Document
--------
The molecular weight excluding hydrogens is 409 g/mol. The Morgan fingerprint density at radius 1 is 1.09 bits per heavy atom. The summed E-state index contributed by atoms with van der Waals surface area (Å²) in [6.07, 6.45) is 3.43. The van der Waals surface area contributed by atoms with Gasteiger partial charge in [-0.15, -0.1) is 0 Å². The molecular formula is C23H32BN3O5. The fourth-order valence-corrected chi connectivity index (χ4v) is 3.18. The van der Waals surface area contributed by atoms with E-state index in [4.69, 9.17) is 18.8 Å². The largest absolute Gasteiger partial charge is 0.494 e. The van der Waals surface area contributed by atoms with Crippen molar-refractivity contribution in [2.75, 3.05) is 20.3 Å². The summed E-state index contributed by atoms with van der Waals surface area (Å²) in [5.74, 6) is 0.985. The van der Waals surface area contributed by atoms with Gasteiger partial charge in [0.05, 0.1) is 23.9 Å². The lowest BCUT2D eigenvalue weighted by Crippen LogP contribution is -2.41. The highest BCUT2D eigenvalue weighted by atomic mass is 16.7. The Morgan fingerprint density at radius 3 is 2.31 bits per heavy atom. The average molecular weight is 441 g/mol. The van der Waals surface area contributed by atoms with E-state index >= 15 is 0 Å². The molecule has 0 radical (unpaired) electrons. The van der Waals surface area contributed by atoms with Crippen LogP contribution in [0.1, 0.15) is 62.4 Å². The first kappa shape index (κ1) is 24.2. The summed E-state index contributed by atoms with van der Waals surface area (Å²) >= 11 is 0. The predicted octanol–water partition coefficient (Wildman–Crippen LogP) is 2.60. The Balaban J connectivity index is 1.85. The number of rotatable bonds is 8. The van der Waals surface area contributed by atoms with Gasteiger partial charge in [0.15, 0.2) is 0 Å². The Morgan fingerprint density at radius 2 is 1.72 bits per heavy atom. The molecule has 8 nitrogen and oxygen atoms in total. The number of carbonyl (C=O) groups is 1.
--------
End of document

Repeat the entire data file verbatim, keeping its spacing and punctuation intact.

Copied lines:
The molecular weight excluding hydrogens is 409 g/mol. The Morgan fingerprint density at radius 1 is 1.09 bits per heavy atom. The summed E-state index contributed by atoms with van der Waals surface area (Å²) in [6.07, 6.45) is 3.43. The van der Waals surface area contributed by atoms with Gasteiger partial charge in [-0.15, -0.1) is 0 Å². The molecular formula is C23H32BN3O5. The fourth-order valence-corrected chi connectivity index (χ4v) is 3.18. The van der Waals surface area contributed by atoms with E-state index in [4.69, 9.17) is 18.8 Å². The largest absolute Gasteiger partial charge is 0.494 e. The van der Waals surface area contributed by atoms with Crippen molar-refractivity contribution in [2.75, 3.05) is 20.3 Å². The summed E-state index contributed by atoms with van der Waals surface area (Å²) in [5.74, 6) is 0.985. The van der Waals surface area contributed by atoms with Gasteiger partial charge in [0.05, 0.1) is 23.9 Å². The lowest BCUT2D eigenvalue weighted by Crippen LogP contribution is -2.41. The highest BCUT2D eigenvalue weighted by atomic mass is 16.7. The Morgan fingerprint density at radius 3 is 2.31 bits per heavy atom. The average molecular weight is 441 g/mol. The van der Waals surface area contributed by atoms with E-state index >= 15 is 0 Å². The molecule has 0 radical (unpaired) electrons. The van der Waals surface area contributed by atoms with Crippen LogP contribution in [0.1, 0.15) is 62.4 Å². The first kappa shape index (κ1) is 24.2. The summed E-state index contributed by atoms with van der Waals surface area (Å²) >= 11 is 0. The predicted octanol–water partition coefficient (Wildman–Crippen LogP) is 2.60. The Balaban J connectivity index is 1.85. The number of rotatable bonds is 8. The van der Waals surface area contributed by atoms with Gasteiger partial charge in [0.15, 0.2) is 0 Å². The Morgan fingerprint density at radius 2 is 1.72 bits per heavy atom. The molecule has 8 nitrogen and oxygen atoms in total. The number of carbonyl (C=O) groups is 1.